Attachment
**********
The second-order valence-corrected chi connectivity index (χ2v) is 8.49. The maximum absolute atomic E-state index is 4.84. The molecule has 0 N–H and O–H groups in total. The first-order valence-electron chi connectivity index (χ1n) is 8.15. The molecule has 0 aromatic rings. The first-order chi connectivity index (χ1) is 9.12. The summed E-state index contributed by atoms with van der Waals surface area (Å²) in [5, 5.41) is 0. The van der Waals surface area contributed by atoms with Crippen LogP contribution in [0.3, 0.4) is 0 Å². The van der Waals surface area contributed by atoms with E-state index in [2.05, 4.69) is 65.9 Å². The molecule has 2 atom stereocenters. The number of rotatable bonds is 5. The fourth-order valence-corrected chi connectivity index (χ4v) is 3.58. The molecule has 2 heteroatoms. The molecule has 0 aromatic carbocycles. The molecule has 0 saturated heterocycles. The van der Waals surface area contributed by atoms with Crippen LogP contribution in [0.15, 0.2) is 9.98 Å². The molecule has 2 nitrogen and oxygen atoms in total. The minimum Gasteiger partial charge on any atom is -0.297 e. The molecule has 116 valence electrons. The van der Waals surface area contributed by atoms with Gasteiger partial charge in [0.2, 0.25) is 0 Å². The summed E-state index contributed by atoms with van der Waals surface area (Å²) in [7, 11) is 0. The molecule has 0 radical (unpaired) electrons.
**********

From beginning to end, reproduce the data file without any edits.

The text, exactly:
The second-order valence-corrected chi connectivity index (χ2v) is 8.49. The maximum absolute atomic E-state index is 4.84. The molecule has 0 N–H and O–H groups in total. The first-order valence-electron chi connectivity index (χ1n) is 8.15. The molecule has 0 aromatic rings. The first-order chi connectivity index (χ1) is 9.12. The summed E-state index contributed by atoms with van der Waals surface area (Å²) in [5, 5.41) is 0. The van der Waals surface area contributed by atoms with Crippen LogP contribution in [0.3, 0.4) is 0 Å². The van der Waals surface area contributed by atoms with E-state index in [2.05, 4.69) is 65.9 Å². The molecule has 2 atom stereocenters. The number of rotatable bonds is 5. The fourth-order valence-corrected chi connectivity index (χ4v) is 3.58. The molecule has 2 heteroatoms. The molecule has 0 aromatic carbocycles. The molecule has 0 saturated heterocycles. The van der Waals surface area contributed by atoms with Crippen LogP contribution in [0.15, 0.2) is 9.98 Å². The molecule has 2 nitrogen and oxygen atoms in total. The minimum Gasteiger partial charge on any atom is -0.297 e. The molecule has 116 valence electrons. The van der Waals surface area contributed by atoms with Gasteiger partial charge in [0.2, 0.25) is 0 Å². The summed E-state index contributed by atoms with van der Waals surface area (Å²) in [7, 11) is 0. The molecule has 0 radical (unpaired) electrons.